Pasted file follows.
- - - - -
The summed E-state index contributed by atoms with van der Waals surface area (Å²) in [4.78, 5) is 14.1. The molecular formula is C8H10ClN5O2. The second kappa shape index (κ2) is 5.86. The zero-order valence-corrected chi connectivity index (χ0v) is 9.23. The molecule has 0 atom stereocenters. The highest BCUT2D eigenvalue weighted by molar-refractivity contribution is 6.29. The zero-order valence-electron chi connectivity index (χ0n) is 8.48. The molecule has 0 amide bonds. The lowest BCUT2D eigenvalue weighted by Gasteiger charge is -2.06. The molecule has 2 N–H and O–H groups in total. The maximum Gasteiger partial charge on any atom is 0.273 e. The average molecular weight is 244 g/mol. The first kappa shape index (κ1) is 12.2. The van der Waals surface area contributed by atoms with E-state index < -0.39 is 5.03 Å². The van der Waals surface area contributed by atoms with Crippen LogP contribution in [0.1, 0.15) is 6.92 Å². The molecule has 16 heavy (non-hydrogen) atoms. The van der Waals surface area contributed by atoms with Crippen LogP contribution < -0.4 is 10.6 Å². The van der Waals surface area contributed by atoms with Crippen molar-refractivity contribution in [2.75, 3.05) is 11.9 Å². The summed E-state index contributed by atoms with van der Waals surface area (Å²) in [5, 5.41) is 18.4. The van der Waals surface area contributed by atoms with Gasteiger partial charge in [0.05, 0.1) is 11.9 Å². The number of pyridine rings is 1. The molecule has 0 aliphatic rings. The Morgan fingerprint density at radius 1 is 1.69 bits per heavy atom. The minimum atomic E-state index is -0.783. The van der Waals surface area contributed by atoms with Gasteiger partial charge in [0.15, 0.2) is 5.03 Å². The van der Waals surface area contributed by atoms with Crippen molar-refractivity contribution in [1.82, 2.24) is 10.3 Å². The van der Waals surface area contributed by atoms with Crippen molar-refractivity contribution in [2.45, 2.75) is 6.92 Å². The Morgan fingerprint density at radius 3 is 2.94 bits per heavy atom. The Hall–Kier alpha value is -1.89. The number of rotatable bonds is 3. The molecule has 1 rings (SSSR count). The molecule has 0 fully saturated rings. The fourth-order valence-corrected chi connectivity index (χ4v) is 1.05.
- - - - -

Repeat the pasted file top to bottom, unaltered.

The summed E-state index contributed by atoms with van der Waals surface area (Å²) in [4.78, 5) is 14.1. The molecular formula is C8H10ClN5O2. The second kappa shape index (κ2) is 5.86. The zero-order valence-corrected chi connectivity index (χ0v) is 9.23. The molecule has 0 atom stereocenters. The highest BCUT2D eigenvalue weighted by molar-refractivity contribution is 6.29. The zero-order valence-electron chi connectivity index (χ0n) is 8.48. The molecule has 0 amide bonds. The lowest BCUT2D eigenvalue weighted by Gasteiger charge is -2.06. The molecule has 2 N–H and O–H groups in total. The maximum Gasteiger partial charge on any atom is 0.273 e. The average molecular weight is 244 g/mol. The first kappa shape index (κ1) is 12.2. The van der Waals surface area contributed by atoms with E-state index < -0.39 is 5.03 Å². The van der Waals surface area contributed by atoms with Crippen LogP contribution in [0.1, 0.15) is 6.92 Å². The molecule has 16 heavy (non-hydrogen) atoms. The van der Waals surface area contributed by atoms with Crippen LogP contribution < -0.4 is 10.6 Å². The van der Waals surface area contributed by atoms with Crippen molar-refractivity contribution in [2.75, 3.05) is 11.9 Å². The summed E-state index contributed by atoms with van der Waals surface area (Å²) in [5, 5.41) is 18.4. The van der Waals surface area contributed by atoms with Gasteiger partial charge in [0.05, 0.1) is 11.9 Å². The number of pyridine rings is 1. The molecule has 0 aliphatic rings. The Morgan fingerprint density at radius 1 is 1.69 bits per heavy atom. The minimum atomic E-state index is -0.783. The van der Waals surface area contributed by atoms with Gasteiger partial charge in [0.15, 0.2) is 5.03 Å². The van der Waals surface area contributed by atoms with Crippen molar-refractivity contribution in [1.82, 2.24) is 10.3 Å². The van der Waals surface area contributed by atoms with Crippen molar-refractivity contribution in [2.45, 2.75) is 6.92 Å². The Morgan fingerprint density at radius 3 is 2.94 bits per heavy atom. The Hall–Kier alpha value is -1.89. The number of rotatable bonds is 3. The molecule has 1 rings (SSSR count). The molecule has 0 fully saturated rings. The fourth-order valence-corrected chi connectivity index (χ4v) is 1.05.